Words like "totally", "completely", "all", "entirely, "no" etc. These group of words point to the extremes. Do we have a term for these group of words?


The term for these words is "absolute adverbs". This page from education.com contains the following explanation:

Absolute adverbs—words like all, every, completely, and entirely—already refer to everything possible, and therefore cannot be intensified any further.


su·per·la·tive (s-pûrl-tv) adj.

  1. Of the highest order, quality, or degree; surpassing or superior to all others.
  2. Excessive or exaggerated.
  3. Grammar Of, relating to, or being the extreme degree of comparison of an adjective or adverb, as in best or brightest. n.
  4. Something of the highest possible excellence.
  5. The highest degree; the acme.
  6. Grammar
    • a. The superlative degree.
    • b. An adjective or adverb expressing the superlative degree, as in brightest, the -superlative of the adjective bright, or most brightly, the superlative of the adverb brightly.
  • A superlative has a subtle difference from absolute adverbs. However, this is still useful. – Joyce Sep 15 '13 at 8:08
  • If saying "She is so totally wrong" is absolute, what would be "She is so totally totally completely wrong"? – Blessed Geek Sep 15 '13 at 8:48
  • @BlessedGeek: redundant. – cas Sep 15 '13 at 8:58
  • Would both phrases express the same level of intensity? The answer should be "yes", if one of them has redundancy. – Blessed Geek Sep 15 '13 at 9:59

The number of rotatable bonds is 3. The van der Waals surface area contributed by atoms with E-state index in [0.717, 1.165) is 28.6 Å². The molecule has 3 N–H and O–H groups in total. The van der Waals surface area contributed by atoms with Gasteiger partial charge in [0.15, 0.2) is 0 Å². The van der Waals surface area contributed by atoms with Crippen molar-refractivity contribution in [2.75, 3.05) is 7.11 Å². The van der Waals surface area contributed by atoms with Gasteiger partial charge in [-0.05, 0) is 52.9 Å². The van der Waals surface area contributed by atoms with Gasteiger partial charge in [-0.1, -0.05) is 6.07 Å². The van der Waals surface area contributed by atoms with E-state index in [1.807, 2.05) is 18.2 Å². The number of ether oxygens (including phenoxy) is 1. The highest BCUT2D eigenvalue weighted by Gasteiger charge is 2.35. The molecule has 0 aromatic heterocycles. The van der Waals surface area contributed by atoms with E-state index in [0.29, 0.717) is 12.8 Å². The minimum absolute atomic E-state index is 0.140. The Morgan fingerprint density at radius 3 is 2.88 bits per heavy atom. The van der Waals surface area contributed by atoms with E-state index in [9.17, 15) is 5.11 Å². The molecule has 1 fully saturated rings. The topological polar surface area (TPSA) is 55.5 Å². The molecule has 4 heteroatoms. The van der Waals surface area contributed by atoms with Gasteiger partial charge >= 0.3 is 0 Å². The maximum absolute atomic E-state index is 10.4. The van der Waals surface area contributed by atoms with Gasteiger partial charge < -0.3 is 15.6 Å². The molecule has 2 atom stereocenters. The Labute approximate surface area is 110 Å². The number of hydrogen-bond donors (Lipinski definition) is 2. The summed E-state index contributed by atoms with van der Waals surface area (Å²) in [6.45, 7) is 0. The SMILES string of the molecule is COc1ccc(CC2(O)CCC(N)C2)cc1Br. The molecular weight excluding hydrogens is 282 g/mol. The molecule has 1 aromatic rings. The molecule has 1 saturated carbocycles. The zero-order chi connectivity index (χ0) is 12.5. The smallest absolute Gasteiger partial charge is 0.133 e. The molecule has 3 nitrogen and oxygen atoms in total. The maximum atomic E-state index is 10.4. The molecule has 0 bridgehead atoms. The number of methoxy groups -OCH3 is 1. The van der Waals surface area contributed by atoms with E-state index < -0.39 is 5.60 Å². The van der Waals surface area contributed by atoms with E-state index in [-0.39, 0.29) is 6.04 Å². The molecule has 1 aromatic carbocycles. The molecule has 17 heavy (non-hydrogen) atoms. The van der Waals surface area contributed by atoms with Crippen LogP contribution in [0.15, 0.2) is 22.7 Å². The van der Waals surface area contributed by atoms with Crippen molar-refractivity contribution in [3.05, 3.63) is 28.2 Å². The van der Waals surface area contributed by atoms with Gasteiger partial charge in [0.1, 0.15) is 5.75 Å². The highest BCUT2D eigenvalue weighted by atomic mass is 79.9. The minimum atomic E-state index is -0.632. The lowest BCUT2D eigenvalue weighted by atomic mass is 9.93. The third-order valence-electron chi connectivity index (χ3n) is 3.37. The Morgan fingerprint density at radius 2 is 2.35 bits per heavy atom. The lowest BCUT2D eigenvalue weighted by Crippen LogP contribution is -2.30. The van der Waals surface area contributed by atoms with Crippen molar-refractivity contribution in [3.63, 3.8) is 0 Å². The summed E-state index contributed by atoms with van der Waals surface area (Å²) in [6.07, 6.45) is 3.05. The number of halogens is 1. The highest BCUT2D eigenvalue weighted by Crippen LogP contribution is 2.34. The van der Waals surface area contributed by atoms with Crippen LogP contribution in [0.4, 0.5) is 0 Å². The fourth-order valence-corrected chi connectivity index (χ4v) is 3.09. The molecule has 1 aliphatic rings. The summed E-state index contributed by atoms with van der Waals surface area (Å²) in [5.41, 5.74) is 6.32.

Does the word intensifiers aptly describe these words? That's my answer by the way

  • 1
    First, this is a very short answer. Here are normally encouraged longer answers which give not just the "answer" but also an explanation and provide references to additional material. Secondly, this isn't even a complete answer, because you have said the OP can use "intensifiers" but haven't explained why? – user51029 Sep 15 '13 at 9:57
  • You should provide some references and be sure about your answer. – Benyamin Hamidekhoo Sep 15 '13 at 11:04
  • Advice heeded. Will be more proper next time. – Stephen Antwi Sep 15 '13 at 11:18

The words are signal words for the signpost, Extreme Language or Absolute Language.

  • 3
    Hi @Kat, Please cite appropriate references which back up your answer. Also, briefly defining the Extreme/Absolute Language concepts will improve the quality of your response. – freeling10 Feb 1 '17 at 0:50

protected by MetaEd Aug 17 '18 at 18:34

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